The following will contain some Death Stranding spoilers.
P.T. was the little demo that took the world by storm. It was Konami and Kojima’s big way of announcing their new project, and the wildly different way they were approaching it. Coming out of seemingly nowhere, it took players across the world a long time to figure out, all of them working together, sharing their experiences of what happened, and eventually finishing it and uncovering the mysteries on offer. Well. Sort of. It mostly just lead to even more mysteries.
This was all in a time when players were finishing with Metal Gear Solid V, having already discovered its secrets and stories. Namely, the unobtainable secret win condition of disarming all the nukes in the game, from players all over the world, leading to a ‘Peace Day’ ending. Of course, players are kind of dicks, and the cutscene would never be seen outside of hacking and glitches.
Knowing this seemed to spark something in Kojima, perhaps it was the beginning, in that he intended for P.T. to be a collaborative experience. The common goal was the end of the demo, and it was hidden behind layers upon layers of puzzles and abstract thinking. Then, working together, we all managed to figure it out, only to be promptly disappointed knowing the Silent Hills project was cancelled and Kojima has left Konami to begin his own studio, Kojima Productions.
Where one door kind of messy slams closed, another opens, as Kojima retained much of the cast and production team from both the Metal Gear series and his Silent Hills project. Death Stranding was his next project, shrouded in confusion with not a lot to go on, other than cryptic trailers and promises that this game would focus on themes of ‘strands’ and ‘ropes’, bringing people together.
It becomes apparent Kojima wants players to work together in a world that’s full of conflict. To help each other reach a common goal and to create a new kind of experience in gaming, where a singleplayer game turns into a multiplayer experience where players never see or interact with other players directly, but always feel connected.
And that’s the beauty of Death Stranding. I tend to describe it to people as ‘the multiplayer game for people who only play singleplayer’. While, at the time of writing, there’s no big secret ending from working together like P.T. and Metal Gear Solid V offered, instead, it’s an integral part of the gameplay.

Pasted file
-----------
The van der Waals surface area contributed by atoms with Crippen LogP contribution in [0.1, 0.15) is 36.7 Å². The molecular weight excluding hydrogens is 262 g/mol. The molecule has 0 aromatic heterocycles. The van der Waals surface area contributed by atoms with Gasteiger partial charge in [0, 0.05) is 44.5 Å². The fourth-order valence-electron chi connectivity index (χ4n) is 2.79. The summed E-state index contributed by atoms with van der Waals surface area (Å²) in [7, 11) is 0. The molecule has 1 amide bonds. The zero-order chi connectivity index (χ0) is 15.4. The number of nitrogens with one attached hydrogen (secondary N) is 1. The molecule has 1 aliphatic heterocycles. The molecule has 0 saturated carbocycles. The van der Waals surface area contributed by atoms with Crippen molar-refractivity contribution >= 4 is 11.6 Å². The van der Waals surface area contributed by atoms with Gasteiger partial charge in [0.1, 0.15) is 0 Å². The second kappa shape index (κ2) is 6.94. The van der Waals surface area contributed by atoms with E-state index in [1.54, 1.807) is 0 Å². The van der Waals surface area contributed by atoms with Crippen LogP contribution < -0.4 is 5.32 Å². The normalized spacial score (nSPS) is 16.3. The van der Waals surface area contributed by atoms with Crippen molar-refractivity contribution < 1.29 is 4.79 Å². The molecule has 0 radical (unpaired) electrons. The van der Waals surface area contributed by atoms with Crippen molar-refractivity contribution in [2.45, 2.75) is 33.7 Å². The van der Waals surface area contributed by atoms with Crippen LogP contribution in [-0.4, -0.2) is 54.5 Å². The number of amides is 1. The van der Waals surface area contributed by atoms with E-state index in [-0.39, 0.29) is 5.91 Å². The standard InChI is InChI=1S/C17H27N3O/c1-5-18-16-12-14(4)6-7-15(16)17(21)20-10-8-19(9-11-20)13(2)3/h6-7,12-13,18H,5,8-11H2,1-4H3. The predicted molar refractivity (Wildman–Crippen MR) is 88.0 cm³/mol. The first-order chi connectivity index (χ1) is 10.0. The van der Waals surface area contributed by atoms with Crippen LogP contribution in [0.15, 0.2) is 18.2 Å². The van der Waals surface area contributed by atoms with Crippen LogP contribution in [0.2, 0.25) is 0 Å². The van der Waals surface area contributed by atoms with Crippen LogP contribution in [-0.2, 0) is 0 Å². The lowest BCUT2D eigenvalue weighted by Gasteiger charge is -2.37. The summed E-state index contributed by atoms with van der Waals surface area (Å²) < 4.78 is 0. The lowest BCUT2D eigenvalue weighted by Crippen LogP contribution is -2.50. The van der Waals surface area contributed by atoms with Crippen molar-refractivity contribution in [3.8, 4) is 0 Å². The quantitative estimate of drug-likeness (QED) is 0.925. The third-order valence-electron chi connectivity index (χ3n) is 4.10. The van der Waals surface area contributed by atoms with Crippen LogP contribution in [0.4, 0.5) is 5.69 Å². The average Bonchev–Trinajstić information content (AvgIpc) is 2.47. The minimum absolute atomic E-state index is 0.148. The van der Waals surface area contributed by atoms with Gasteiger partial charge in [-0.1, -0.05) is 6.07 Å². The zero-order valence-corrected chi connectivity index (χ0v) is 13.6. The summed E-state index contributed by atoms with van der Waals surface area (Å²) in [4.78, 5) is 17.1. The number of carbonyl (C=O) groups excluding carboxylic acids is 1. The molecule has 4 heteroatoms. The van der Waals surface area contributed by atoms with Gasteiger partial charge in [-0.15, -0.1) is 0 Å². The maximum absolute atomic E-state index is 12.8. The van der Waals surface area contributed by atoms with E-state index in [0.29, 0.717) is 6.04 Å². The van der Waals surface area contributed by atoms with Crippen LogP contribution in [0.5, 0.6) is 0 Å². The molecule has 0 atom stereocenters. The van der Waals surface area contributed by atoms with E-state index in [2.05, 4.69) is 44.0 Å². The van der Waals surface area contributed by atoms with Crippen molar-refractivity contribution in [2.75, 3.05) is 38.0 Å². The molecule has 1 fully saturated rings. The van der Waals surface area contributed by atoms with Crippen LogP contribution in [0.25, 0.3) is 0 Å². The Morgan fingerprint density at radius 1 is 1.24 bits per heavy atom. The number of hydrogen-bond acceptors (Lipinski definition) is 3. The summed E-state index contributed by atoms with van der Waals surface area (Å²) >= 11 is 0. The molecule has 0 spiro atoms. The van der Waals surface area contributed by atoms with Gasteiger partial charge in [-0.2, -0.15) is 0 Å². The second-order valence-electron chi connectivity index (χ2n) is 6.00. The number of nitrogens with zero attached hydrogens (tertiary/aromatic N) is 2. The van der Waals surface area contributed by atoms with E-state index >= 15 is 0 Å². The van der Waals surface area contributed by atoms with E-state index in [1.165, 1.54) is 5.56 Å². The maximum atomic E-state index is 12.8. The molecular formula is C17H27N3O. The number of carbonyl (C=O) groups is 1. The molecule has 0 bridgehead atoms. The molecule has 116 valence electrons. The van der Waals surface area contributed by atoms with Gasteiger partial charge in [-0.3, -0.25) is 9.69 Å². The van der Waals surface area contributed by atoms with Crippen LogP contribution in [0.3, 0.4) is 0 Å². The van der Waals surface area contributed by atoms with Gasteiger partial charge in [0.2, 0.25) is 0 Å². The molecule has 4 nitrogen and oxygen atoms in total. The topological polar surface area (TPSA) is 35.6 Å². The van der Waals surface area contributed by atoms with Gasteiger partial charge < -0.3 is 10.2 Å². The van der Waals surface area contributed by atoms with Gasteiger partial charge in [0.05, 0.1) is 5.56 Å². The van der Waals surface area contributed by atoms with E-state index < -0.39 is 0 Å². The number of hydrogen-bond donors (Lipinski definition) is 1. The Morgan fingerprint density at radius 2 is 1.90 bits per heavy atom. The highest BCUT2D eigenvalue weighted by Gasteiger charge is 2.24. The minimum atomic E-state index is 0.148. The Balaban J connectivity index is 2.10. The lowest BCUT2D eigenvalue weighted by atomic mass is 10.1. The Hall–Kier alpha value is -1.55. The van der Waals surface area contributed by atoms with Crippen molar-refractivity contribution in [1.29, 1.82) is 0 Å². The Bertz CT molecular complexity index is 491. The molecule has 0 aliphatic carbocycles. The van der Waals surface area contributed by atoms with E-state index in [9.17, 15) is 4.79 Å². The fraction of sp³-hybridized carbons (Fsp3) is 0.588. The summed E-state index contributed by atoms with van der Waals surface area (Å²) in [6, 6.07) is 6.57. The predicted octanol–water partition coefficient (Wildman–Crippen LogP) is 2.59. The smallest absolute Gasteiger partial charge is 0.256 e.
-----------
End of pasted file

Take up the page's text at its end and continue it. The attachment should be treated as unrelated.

While not exactly original, with the Souls series (Dark Souls/Bloodborne/etc.) offering a similar system in allowing players to leave ‘messages’, the game still retains its oppressive atmosphere. While you know other people exist, and may be able to impact your world through messages or a duel, the player still feels alone throughout the game. It’s solely their journey to undertake. Death Stranding instead uses its system as a core game mechanic, allowing players to feel connected in an unconnected world.
‘Strands’ fall from the sky and indicate things other players have left behind, from the smaller, helpful items like a ladder to cross a river or a rope to climb a mountain, through to larger pieces of infrastructure that can entirely turn the tide of your playstyle and require multiple players all working together to construct, roads spanning large portions of the map, for example. And, of course, signs can be left behind as messages to warn of dangerous terrain or to mark out safe paths, or just as a means of encouragement.
Players are also rewarded for helping others, able to carry their cargo and retrieve lost items. Donate items to others. While it would be entirely possible to play the game with the online functionality off, it would be akin to playing the game with a large piece missing. Strands and how they can tie people, players and places together, is just as much a theme of the story and another example of Kojima implementing his design philosophy into the gameplay style.
We’re told that alternate realities exist, beaches function as a sort of multiverse, and we can assume the strands we see are the links to these universes and allow us to interact and join not only the game world, but the real world as well.
Though not quite as involved as a game like Journey, in which finding and interacting with one or more nameless, faceless players is integral, here we’re allowed to know who helped us, in fact it’s encouraged to give those players attention and praise through the ‘likes’ system. Players can actively request help, or never use it, other than perhaps an easy way to navigate rough terrain with what other players left behind.
But it also creates a heightened sense of unease, discomfort and loneliness when players stray outside the connected areas. Again, Kojima has created, through gameplay, a way to feel what the characters and inhabitants of the world feel. It’s entirely possible to navigate alone. It’s even easy at times. But once an area has been connected, it’s impossible to deny that it springs to life with signs, objects, stories of players who have taken routes and travelled the same paths we have.
It offers us a way to connect, regardless of background, whether they’re assholes who would normally cause trouble for other players or not, self-serving players who just want to build a road for themselves, it creates a world that tells all kinds of stories.
Even though seeing another human character is rare, even though it’s easy to travel for an hour or more in-game just exploring, only running into obstacles, all it takes is seeing evidence someone else has been through, knowing the nearest safe house is nearby, a sign of encouragement to keep you going, Death Stranding offers a unique spin on multiplayer and singleplayer that’s rarely seen in an industry that says one or the other is the standard.
Kojima does it again.